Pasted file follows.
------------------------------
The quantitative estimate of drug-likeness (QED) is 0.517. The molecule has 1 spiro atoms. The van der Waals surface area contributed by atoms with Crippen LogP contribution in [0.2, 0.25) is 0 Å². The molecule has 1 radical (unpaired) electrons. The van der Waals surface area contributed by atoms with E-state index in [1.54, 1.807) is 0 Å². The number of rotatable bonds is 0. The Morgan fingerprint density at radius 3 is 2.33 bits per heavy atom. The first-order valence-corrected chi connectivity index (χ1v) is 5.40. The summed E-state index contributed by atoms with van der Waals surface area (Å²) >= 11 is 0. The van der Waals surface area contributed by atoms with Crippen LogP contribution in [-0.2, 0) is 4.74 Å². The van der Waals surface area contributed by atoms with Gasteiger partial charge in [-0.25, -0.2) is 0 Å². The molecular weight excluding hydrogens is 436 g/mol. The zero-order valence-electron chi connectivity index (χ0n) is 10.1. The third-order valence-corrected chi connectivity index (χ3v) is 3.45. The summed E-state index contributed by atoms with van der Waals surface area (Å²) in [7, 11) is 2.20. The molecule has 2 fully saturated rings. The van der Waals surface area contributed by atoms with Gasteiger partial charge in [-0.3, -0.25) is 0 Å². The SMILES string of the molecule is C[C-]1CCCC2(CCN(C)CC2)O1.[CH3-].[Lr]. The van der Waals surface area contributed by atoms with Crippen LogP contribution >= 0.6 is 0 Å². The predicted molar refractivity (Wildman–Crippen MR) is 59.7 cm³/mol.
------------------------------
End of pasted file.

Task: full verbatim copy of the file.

The quantitative estimate of drug-likeness (QED) is 0.517. The molecule has 1 spiro atoms. The van der Waals surface area contributed by atoms with Crippen LogP contribution in [0.2, 0.25) is 0 Å². The molecule has 1 radical (unpaired) electrons. The van der Waals surface area contributed by atoms with E-state index in [1.54, 1.807) is 0 Å². The number of rotatable bonds is 0. The Morgan fingerprint density at radius 3 is 2.33 bits per heavy atom. The first-order valence-corrected chi connectivity index (χ1v) is 5.40. The summed E-state index contributed by atoms with van der Waals surface area (Å²) >= 11 is 0. The van der Waals surface area contributed by atoms with Crippen LogP contribution in [-0.2, 0) is 4.74 Å². The van der Waals surface area contributed by atoms with Gasteiger partial charge in [-0.25, -0.2) is 0 Å². The molecular weight excluding hydrogens is 436 g/mol. The zero-order valence-electron chi connectivity index (χ0n) is 10.1. The third-order valence-corrected chi connectivity index (χ3v) is 3.45. The summed E-state index contributed by atoms with van der Waals surface area (Å²) in [7, 11) is 2.20. The molecule has 2 fully saturated rings. The van der Waals surface area contributed by atoms with Gasteiger partial charge in [-0.3, -0.25) is 0 Å². The SMILES string of the molecule is C[C-]1CCCC2(CCN(C)CC2)O1.[CH3-].[Lr]. The van der Waals surface area contributed by atoms with Crippen LogP contribution >= 0.6 is 0 Å². The predicted molar refractivity (Wildman–Crippen MR) is 59.7 cm³/mol.